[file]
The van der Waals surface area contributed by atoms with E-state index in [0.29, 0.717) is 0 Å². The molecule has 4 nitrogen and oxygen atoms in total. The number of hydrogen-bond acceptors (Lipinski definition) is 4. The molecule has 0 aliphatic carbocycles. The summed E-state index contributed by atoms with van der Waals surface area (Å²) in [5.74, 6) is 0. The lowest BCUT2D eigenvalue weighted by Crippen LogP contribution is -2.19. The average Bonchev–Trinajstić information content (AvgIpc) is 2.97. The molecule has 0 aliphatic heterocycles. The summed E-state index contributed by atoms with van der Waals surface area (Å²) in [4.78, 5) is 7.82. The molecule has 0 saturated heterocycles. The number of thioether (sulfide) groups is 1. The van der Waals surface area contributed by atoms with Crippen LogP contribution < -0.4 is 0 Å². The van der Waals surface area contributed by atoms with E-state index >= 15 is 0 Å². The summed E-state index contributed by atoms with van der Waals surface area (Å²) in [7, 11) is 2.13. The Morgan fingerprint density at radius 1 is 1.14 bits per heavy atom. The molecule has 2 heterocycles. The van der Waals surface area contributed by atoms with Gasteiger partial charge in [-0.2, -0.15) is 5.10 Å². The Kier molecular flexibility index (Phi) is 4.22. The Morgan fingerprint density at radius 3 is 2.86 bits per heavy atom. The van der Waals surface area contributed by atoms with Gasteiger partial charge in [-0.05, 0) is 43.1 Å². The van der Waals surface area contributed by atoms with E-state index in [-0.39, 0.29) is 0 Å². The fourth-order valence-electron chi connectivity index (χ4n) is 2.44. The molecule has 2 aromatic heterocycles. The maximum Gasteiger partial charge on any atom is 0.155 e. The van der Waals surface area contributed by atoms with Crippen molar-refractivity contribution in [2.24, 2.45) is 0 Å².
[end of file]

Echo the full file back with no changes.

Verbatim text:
The van der Waals surface area contributed by atoms with E-state index in [0.29, 0.717) is 0 Å². The molecule has 4 nitrogen and oxygen atoms in total. The number of hydrogen-bond acceptors (Lipinski definition) is 4. The molecule has 0 aliphatic carbocycles. The summed E-state index contributed by atoms with van der Waals surface area (Å²) in [5.74, 6) is 0. The lowest BCUT2D eigenvalue weighted by Crippen LogP contribution is -2.19. The average Bonchev–Trinajstić information content (AvgIpc) is 2.97. The molecule has 0 aliphatic heterocycles. The summed E-state index contributed by atoms with van der Waals surface area (Å²) in [4.78, 5) is 7.82. The molecule has 0 saturated heterocycles. The number of thioether (sulfide) groups is 1. The van der Waals surface area contributed by atoms with Crippen LogP contribution < -0.4 is 0 Å². The van der Waals surface area contributed by atoms with E-state index >= 15 is 0 Å². The summed E-state index contributed by atoms with van der Waals surface area (Å²) in [7, 11) is 2.13. The Morgan fingerprint density at radius 1 is 1.14 bits per heavy atom. The molecule has 2 heterocycles. The van der Waals surface area contributed by atoms with Gasteiger partial charge in [-0.2, -0.15) is 5.10 Å². The Kier molecular flexibility index (Phi) is 4.22. The Morgan fingerprint density at radius 3 is 2.86 bits per heavy atom. The van der Waals surface area contributed by atoms with Gasteiger partial charge in [-0.05, 0) is 43.1 Å². The van der Waals surface area contributed by atoms with E-state index in [-0.39, 0.29) is 0 Å². The fourth-order valence-electron chi connectivity index (χ4n) is 2.44. The molecule has 2 aromatic heterocycles. The maximum Gasteiger partial charge on any atom is 0.155 e. The van der Waals surface area contributed by atoms with Crippen molar-refractivity contribution in [2.24, 2.45) is 0 Å².